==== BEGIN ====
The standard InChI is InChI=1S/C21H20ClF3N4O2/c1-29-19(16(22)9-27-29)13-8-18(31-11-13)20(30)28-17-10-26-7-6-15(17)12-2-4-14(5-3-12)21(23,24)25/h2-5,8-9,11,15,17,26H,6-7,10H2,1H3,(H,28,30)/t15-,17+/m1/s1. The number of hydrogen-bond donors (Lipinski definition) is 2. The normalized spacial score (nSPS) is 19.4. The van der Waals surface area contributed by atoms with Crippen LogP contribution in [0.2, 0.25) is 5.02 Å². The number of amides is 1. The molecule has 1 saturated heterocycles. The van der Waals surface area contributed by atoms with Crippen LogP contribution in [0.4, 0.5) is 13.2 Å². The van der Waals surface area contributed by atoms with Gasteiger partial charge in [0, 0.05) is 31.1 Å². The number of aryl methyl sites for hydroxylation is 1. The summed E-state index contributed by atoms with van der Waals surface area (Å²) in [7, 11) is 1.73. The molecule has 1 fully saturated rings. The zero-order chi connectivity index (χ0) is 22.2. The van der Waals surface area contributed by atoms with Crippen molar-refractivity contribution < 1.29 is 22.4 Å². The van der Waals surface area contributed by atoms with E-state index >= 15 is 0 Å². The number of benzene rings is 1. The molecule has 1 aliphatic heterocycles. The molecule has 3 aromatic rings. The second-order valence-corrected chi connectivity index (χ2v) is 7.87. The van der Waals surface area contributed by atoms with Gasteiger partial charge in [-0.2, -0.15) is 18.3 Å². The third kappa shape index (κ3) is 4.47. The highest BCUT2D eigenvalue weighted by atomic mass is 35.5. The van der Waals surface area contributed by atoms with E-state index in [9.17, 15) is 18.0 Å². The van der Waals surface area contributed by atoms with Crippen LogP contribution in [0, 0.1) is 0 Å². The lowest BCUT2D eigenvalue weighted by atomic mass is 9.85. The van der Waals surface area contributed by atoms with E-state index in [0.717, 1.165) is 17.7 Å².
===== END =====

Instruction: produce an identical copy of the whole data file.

The standard InChI is InChI=1S/C21H20ClF3N4O2/c1-29-19(16(22)9-27-29)13-8-18(31-11-13)20(30)28-17-10-26-7-6-15(17)12-2-4-14(5-3-12)21(23,24)25/h2-5,8-9,11,15,17,26H,6-7,10H2,1H3,(H,28,30)/t15-,17+/m1/s1. The number of hydrogen-bond donors (Lipinski definition) is 2. The normalized spacial score (nSPS) is 19.4. The van der Waals surface area contributed by atoms with Crippen LogP contribution in [0.2, 0.25) is 5.02 Å². The number of amides is 1. The molecule has 1 saturated heterocycles. The van der Waals surface area contributed by atoms with Crippen LogP contribution in [0.4, 0.5) is 13.2 Å². The van der Waals surface area contributed by atoms with Gasteiger partial charge in [0, 0.05) is 31.1 Å². The number of aryl methyl sites for hydroxylation is 1. The summed E-state index contributed by atoms with van der Waals surface area (Å²) in [7, 11) is 1.73. The molecule has 1 fully saturated rings. The zero-order chi connectivity index (χ0) is 22.2. The van der Waals surface area contributed by atoms with Crippen molar-refractivity contribution < 1.29 is 22.4 Å². The van der Waals surface area contributed by atoms with E-state index >= 15 is 0 Å². The number of benzene rings is 1. The molecule has 1 aliphatic heterocycles. The molecule has 3 aromatic rings. The second-order valence-corrected chi connectivity index (χ2v) is 7.87. The van der Waals surface area contributed by atoms with Gasteiger partial charge in [-0.2, -0.15) is 18.3 Å². The third kappa shape index (κ3) is 4.47. The highest BCUT2D eigenvalue weighted by atomic mass is 35.5. The van der Waals surface area contributed by atoms with E-state index in [9.17, 15) is 18.0 Å². The van der Waals surface area contributed by atoms with Crippen LogP contribution in [0, 0.1) is 0 Å². The lowest BCUT2D eigenvalue weighted by atomic mass is 9.85. The van der Waals surface area contributed by atoms with E-state index in [0.717, 1.165) is 17.7 Å².